Dr. Richard Miller: When I look at you or I look at a tree, I see a separate object that has borders, boundaries, and limitations. That’s built into us. [It’s] genetically encoded. We cannot not see separate objects. But from the other standpoint we see that neuroscience is showing we can also step out of that into another region of our brain, which doesn’t know time; it doesn’t know space; it doesn’t have a sense of being localized or bordered or boundaried. It feels itself as this un-boundaried, infinite, outside of time, outside of brokenness. And what the protocol that I teach does, it opens both of these–we’ll call them channels–so that they’re equally viable and operating at the same time. Most people have collapsed into one side–the more materialistic, time-bound, limited sense of self. They haven’t explored this other region, which we might say meditation and different approaches do. What I found in that first experience I would say [of] yoga back in 1970, which I didn’t understand then and now I do, in that moment I opened to this non-materialistic side of my brain and nervous system. I had a glimpse of what I would call stepping out of time; stepping out of space and limitation. Over the years through my own practices and also my research into science, in a way I’ve learned how to integrate these so they’re not functioning in me. I can see separate objects but yet I feel something else that transcends that sense of separation. I don’t feel a sense of separation and what that does for us is it opens a deep quality where we see a certain manner of speaking, everything as expressions of our deeper sense of self or nature. When I look at a tree, I see tree, but I also have a sense that the tree isn’t separate from me. What that does is it gives rise to great compassion, kindness, respect for everything that I see because in a way it’s an aspect of myself. It breeds a deep sense of love and kindness. It also respects border and boundary and my ability to differentiate and take action that sometimes creates a sense of border and boundary and safety.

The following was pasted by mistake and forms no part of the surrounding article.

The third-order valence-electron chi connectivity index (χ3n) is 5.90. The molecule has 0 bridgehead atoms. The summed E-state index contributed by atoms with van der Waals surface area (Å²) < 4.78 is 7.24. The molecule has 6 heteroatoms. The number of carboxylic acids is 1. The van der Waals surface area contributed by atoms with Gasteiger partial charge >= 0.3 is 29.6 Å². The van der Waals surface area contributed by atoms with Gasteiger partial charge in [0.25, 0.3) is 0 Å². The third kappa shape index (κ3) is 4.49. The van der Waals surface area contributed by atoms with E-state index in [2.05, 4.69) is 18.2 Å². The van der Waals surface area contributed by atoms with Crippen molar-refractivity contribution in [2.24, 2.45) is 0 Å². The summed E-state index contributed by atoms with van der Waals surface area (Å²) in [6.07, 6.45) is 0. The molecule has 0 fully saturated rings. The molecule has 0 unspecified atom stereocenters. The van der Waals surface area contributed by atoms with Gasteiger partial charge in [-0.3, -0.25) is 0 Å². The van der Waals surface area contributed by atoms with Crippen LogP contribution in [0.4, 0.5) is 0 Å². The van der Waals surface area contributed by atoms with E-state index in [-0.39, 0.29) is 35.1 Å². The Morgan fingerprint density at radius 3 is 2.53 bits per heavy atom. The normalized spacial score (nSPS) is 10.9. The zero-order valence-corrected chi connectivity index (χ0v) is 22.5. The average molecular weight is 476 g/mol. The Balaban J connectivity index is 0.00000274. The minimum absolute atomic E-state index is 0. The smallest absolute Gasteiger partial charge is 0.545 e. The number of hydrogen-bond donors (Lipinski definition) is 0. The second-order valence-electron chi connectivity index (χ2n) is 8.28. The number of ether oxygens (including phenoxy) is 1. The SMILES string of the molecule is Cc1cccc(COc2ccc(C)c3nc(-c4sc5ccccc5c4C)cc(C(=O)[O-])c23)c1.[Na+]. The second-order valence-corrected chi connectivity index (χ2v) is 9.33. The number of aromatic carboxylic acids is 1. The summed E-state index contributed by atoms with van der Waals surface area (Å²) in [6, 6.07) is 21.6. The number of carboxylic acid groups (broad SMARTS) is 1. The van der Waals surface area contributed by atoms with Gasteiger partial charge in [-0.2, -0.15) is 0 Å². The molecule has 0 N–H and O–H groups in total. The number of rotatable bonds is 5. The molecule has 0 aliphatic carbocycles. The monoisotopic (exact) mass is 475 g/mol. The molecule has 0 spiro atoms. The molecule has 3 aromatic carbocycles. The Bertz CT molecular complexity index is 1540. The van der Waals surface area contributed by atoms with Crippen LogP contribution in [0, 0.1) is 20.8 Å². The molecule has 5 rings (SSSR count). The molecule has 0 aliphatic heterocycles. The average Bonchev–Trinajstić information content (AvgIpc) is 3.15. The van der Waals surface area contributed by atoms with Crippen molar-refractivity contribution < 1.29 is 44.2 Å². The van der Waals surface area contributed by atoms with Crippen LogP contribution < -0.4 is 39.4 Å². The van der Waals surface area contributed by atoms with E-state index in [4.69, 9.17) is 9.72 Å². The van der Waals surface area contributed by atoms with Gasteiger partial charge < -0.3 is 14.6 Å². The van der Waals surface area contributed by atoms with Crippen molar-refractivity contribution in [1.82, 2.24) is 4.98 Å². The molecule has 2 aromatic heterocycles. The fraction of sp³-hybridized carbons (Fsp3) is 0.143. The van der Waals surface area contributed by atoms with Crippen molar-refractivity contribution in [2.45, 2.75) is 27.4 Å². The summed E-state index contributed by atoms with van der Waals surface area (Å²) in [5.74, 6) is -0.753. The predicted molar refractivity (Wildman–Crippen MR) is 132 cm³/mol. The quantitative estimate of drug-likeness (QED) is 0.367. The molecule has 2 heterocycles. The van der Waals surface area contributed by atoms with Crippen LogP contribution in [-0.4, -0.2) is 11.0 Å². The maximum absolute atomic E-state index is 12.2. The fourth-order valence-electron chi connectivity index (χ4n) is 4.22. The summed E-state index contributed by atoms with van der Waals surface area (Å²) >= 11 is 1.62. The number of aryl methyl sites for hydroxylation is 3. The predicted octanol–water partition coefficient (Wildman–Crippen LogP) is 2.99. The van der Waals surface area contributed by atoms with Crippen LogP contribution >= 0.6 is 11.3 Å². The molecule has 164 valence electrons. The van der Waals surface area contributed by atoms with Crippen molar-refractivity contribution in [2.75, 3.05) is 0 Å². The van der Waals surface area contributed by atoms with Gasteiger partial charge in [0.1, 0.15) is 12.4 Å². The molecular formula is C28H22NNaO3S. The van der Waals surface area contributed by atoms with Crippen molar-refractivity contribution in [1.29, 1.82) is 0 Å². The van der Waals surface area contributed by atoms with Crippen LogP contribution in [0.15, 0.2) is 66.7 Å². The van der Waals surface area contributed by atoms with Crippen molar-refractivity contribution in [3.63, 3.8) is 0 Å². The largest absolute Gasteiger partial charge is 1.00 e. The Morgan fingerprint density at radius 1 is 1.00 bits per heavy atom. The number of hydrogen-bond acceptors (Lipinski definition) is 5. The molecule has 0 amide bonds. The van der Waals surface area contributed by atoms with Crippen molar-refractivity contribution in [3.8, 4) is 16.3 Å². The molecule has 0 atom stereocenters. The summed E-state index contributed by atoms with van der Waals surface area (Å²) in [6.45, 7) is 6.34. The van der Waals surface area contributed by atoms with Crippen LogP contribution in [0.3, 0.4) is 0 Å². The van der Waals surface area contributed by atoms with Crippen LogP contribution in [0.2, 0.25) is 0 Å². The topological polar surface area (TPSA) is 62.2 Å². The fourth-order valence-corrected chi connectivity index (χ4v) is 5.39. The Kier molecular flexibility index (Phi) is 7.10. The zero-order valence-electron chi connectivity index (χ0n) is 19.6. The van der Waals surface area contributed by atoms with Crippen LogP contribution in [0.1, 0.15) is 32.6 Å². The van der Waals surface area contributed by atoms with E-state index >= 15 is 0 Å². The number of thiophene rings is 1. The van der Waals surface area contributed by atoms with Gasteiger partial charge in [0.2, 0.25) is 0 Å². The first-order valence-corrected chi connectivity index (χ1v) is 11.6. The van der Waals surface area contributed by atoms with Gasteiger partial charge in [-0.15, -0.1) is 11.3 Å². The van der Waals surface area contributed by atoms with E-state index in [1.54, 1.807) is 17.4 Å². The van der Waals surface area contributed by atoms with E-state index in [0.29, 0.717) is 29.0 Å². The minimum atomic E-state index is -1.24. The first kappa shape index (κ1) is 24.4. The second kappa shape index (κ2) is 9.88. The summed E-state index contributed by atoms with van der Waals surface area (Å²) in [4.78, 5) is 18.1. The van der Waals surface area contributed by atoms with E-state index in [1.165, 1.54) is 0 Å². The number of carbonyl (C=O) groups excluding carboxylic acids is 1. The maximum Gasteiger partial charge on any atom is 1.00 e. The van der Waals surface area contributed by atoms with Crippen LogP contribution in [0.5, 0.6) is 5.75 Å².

[easy-tweet tweet=”India is exotic but yoga to me is just a series of simple inquiries”]
Dr. Richard Miller: I agree. This aspect of India is exotic but yoga to me is just a series of simple inquiries. Meditation is simple inquiries that enlighten us. It brings new understandings that we didn’t have before.